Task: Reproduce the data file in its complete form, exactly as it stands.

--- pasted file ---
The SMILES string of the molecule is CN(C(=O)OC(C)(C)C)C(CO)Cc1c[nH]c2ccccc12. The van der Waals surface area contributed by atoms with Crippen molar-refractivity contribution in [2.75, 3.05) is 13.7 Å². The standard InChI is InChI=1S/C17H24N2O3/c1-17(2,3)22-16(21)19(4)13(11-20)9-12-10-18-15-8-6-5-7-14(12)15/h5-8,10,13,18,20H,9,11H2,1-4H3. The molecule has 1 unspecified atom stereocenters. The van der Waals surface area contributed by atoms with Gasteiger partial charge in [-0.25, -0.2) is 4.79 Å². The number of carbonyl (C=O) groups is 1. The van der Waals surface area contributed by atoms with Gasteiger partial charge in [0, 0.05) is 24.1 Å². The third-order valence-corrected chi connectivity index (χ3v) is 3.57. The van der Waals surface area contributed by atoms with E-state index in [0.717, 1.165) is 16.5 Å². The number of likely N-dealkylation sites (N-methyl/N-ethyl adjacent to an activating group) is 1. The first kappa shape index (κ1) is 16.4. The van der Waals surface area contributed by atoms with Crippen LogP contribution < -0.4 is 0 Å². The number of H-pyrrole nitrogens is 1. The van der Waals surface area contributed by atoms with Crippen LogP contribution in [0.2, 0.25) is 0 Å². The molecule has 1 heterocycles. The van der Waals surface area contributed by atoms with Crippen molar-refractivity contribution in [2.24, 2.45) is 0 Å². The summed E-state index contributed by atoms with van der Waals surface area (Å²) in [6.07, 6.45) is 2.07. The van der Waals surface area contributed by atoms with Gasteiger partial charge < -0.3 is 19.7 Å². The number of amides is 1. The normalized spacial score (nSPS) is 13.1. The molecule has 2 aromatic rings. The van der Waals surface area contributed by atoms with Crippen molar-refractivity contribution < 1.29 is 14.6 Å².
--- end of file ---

The SMILES string of the molecule is CN(C(=O)OC(C)(C)C)C(CO)Cc1c[nH]c2ccccc12. The van der Waals surface area contributed by atoms with Crippen molar-refractivity contribution in [2.75, 3.05) is 13.7 Å². The standard InChI is InChI=1S/C17H24N2O3/c1-17(2,3)22-16(21)19(4)13(11-20)9-12-10-18-15-8-6-5-7-14(12)15/h5-8,10,13,18,20H,9,11H2,1-4H3. The molecule has 1 unspecified atom stereocenters. The van der Waals surface area contributed by atoms with Gasteiger partial charge in [-0.25, -0.2) is 4.79 Å². The number of carbonyl (C=O) groups is 1. The van der Waals surface area contributed by atoms with Gasteiger partial charge in [0, 0.05) is 24.1 Å². The third-order valence-corrected chi connectivity index (χ3v) is 3.57. The van der Waals surface area contributed by atoms with E-state index in [0.717, 1.165) is 16.5 Å². The number of likely N-dealkylation sites (N-methyl/N-ethyl adjacent to an activating group) is 1. The first kappa shape index (κ1) is 16.4. The van der Waals surface area contributed by atoms with Crippen LogP contribution < -0.4 is 0 Å². The number of H-pyrrole nitrogens is 1. The van der Waals surface area contributed by atoms with Crippen LogP contribution in [0.2, 0.25) is 0 Å². The molecule has 1 heterocycles. The van der Waals surface area contributed by atoms with Crippen molar-refractivity contribution in [2.24, 2.45) is 0 Å². The summed E-state index contributed by atoms with van der Waals surface area (Å²) in [6.07, 6.45) is 2.07. The van der Waals surface area contributed by atoms with Gasteiger partial charge < -0.3 is 19.7 Å². The number of amides is 1. The normalized spacial score (nSPS) is 13.1. The molecule has 2 aromatic rings. The van der Waals surface area contributed by atoms with Crippen molar-refractivity contribution < 1.29 is 14.6 Å².